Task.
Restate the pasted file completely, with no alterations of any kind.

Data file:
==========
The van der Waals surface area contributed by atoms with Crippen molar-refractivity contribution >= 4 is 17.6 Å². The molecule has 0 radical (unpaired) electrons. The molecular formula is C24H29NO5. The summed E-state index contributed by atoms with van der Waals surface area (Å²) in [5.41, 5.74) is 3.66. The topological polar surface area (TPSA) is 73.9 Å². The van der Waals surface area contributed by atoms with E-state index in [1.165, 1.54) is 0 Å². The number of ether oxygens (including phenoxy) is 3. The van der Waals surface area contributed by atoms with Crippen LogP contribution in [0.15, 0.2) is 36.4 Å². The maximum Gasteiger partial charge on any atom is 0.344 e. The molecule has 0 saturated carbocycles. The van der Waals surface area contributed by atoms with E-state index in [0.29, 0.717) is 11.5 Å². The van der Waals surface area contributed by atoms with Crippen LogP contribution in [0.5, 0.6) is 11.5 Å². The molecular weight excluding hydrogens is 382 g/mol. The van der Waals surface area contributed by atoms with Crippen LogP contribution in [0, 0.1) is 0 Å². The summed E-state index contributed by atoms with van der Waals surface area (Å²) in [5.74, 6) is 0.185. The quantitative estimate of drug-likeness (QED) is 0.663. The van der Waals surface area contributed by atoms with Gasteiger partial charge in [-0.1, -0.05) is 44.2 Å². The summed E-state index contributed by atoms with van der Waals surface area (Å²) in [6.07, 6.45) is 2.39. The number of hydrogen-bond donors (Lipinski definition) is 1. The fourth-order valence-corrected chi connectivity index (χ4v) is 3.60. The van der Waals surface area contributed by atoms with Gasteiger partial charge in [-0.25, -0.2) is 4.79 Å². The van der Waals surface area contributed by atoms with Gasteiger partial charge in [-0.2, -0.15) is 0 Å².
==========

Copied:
The van der Waals surface area contributed by atoms with Crippen molar-refractivity contribution >= 4 is 17.6 Å². The molecule has 0 radical (unpaired) electrons. The molecular formula is C24H29NO5. The summed E-state index contributed by atoms with van der Waals surface area (Å²) in [5.41, 5.74) is 3.66. The topological polar surface area (TPSA) is 73.9 Å². The van der Waals surface area contributed by atoms with E-state index in [1.165, 1.54) is 0 Å². The number of ether oxygens (including phenoxy) is 3. The van der Waals surface area contributed by atoms with Crippen LogP contribution in [0.15, 0.2) is 36.4 Å². The maximum Gasteiger partial charge on any atom is 0.344 e. The molecule has 0 saturated carbocycles. The van der Waals surface area contributed by atoms with E-state index in [0.29, 0.717) is 11.5 Å². The van der Waals surface area contributed by atoms with Crippen LogP contribution in [0.5, 0.6) is 11.5 Å². The molecular weight excluding hydrogens is 382 g/mol. The van der Waals surface area contributed by atoms with Crippen LogP contribution in [0, 0.1) is 0 Å². The summed E-state index contributed by atoms with van der Waals surface area (Å²) in [5.74, 6) is 0.185. The quantitative estimate of drug-likeness (QED) is 0.663. The van der Waals surface area contributed by atoms with Gasteiger partial charge in [-0.1, -0.05) is 44.2 Å². The summed E-state index contributed by atoms with van der Waals surface area (Å²) in [6.07, 6.45) is 2.39. The number of hydrogen-bond donors (Lipinski definition) is 1. The fourth-order valence-corrected chi connectivity index (χ4v) is 3.60. The van der Waals surface area contributed by atoms with Gasteiger partial charge in [-0.25, -0.2) is 4.79 Å². The van der Waals surface area contributed by atoms with Gasteiger partial charge in [-0.2, -0.15) is 0 Å².